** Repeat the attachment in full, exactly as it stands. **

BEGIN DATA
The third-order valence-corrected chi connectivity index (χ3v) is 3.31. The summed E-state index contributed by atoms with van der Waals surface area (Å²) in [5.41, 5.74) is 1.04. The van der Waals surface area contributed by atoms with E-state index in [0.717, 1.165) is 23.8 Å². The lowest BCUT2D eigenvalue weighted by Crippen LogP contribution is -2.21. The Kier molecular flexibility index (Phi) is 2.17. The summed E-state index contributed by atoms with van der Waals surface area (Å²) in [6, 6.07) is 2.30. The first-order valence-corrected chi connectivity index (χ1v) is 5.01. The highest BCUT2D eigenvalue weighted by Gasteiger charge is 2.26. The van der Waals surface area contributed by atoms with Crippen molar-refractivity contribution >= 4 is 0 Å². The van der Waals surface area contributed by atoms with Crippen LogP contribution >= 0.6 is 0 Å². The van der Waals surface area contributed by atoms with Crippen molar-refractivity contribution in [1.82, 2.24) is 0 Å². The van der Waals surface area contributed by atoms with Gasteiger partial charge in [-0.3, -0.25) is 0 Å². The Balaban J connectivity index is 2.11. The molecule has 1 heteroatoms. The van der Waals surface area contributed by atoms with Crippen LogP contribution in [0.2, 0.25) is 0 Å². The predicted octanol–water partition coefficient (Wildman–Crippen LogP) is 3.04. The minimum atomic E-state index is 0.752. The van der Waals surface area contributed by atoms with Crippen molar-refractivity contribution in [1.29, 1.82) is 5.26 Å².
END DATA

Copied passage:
The third-order valence-corrected chi connectivity index (χ3v) is 3.31. The summed E-state index contributed by atoms with van der Waals surface area (Å²) in [5.41, 5.74) is 1.04. The van der Waals surface area contributed by atoms with E-state index in [0.717, 1.165) is 23.8 Å². The lowest BCUT2D eigenvalue weighted by Crippen LogP contribution is -2.21. The Kier molecular flexibility index (Phi) is 2.17. The summed E-state index contributed by atoms with van der Waals surface area (Å²) in [6, 6.07) is 2.30. The first-order valence-corrected chi connectivity index (χ1v) is 5.01. The highest BCUT2D eigenvalue weighted by Gasteiger charge is 2.26. The van der Waals surface area contributed by atoms with Crippen molar-refractivity contribution >= 4 is 0 Å². The van der Waals surface area contributed by atoms with Crippen LogP contribution >= 0.6 is 0 Å². The van der Waals surface area contributed by atoms with Crippen molar-refractivity contribution in [1.82, 2.24) is 0 Å². The van der Waals surface area contributed by atoms with Gasteiger partial charge in [-0.3, -0.25) is 0 Å². The Balaban J connectivity index is 2.11. The molecule has 1 heteroatoms. The van der Waals surface area contributed by atoms with Crippen LogP contribution in [0.2, 0.25) is 0 Å². The predicted octanol–water partition coefficient (Wildman–Crippen LogP) is 3.04. The minimum atomic E-state index is 0.752. The van der Waals surface area contributed by atoms with Crippen molar-refractivity contribution in [1.29, 1.82) is 5.26 Å².